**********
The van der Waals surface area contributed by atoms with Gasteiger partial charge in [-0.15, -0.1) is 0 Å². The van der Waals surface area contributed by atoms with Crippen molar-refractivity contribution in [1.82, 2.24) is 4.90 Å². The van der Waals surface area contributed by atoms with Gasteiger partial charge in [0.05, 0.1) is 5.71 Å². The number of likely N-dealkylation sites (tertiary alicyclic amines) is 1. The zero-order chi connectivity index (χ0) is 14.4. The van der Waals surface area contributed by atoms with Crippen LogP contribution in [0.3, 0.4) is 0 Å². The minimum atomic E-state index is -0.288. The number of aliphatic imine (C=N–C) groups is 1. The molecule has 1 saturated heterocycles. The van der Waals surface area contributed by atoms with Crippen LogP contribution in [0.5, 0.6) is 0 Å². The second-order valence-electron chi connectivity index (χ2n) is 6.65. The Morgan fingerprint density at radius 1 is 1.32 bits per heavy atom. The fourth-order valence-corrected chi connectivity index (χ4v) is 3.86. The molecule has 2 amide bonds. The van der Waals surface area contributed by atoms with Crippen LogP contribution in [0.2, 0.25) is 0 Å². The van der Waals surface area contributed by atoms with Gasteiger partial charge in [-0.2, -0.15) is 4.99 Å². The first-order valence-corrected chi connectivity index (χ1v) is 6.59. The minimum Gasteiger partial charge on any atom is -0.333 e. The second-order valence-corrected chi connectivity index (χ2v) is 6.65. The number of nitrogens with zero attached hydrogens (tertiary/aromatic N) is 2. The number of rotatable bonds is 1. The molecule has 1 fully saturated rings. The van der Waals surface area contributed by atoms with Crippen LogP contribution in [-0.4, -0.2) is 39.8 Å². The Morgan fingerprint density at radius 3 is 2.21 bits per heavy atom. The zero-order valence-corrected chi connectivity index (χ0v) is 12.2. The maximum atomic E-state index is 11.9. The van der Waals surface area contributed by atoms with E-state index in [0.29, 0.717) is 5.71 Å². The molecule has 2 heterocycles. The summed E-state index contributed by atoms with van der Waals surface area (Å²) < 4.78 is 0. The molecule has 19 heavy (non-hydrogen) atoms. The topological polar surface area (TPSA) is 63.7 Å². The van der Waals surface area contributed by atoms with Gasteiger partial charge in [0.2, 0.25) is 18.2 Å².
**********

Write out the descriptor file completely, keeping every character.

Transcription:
The van der Waals surface area contributed by atoms with Gasteiger partial charge in [-0.15, -0.1) is 0 Å². The van der Waals surface area contributed by atoms with Crippen molar-refractivity contribution in [1.82, 2.24) is 4.90 Å². The van der Waals surface area contributed by atoms with Gasteiger partial charge in [0.05, 0.1) is 5.71 Å². The number of likely N-dealkylation sites (tertiary alicyclic amines) is 1. The zero-order chi connectivity index (χ0) is 14.4. The van der Waals surface area contributed by atoms with Crippen LogP contribution in [0.3, 0.4) is 0 Å². The minimum atomic E-state index is -0.288. The number of aliphatic imine (C=N–C) groups is 1. The molecule has 1 saturated heterocycles. The van der Waals surface area contributed by atoms with Crippen LogP contribution in [0.5, 0.6) is 0 Å². The second-order valence-electron chi connectivity index (χ2n) is 6.65. The Morgan fingerprint density at radius 1 is 1.32 bits per heavy atom. The fourth-order valence-corrected chi connectivity index (χ4v) is 3.86. The molecule has 2 amide bonds. The van der Waals surface area contributed by atoms with Crippen LogP contribution in [0.2, 0.25) is 0 Å². The van der Waals surface area contributed by atoms with Gasteiger partial charge in [-0.2, -0.15) is 4.99 Å². The first-order valence-corrected chi connectivity index (χ1v) is 6.59. The minimum Gasteiger partial charge on any atom is -0.333 e. The second-order valence-corrected chi connectivity index (χ2v) is 6.65. The number of nitrogens with zero attached hydrogens (tertiary/aromatic N) is 2. The number of rotatable bonds is 1. The molecule has 1 fully saturated rings. The van der Waals surface area contributed by atoms with Crippen LogP contribution in [-0.4, -0.2) is 39.8 Å². The Morgan fingerprint density at radius 3 is 2.21 bits per heavy atom. The zero-order valence-corrected chi connectivity index (χ0v) is 12.2. The maximum atomic E-state index is 11.9. The van der Waals surface area contributed by atoms with E-state index in [0.29, 0.717) is 5.71 Å². The molecule has 2 heterocycles. The summed E-state index contributed by atoms with van der Waals surface area (Å²) < 4.78 is 0. The molecule has 19 heavy (non-hydrogen) atoms. The topological polar surface area (TPSA) is 63.7 Å². The van der Waals surface area contributed by atoms with Gasteiger partial charge in [0.2, 0.25) is 18.2 Å².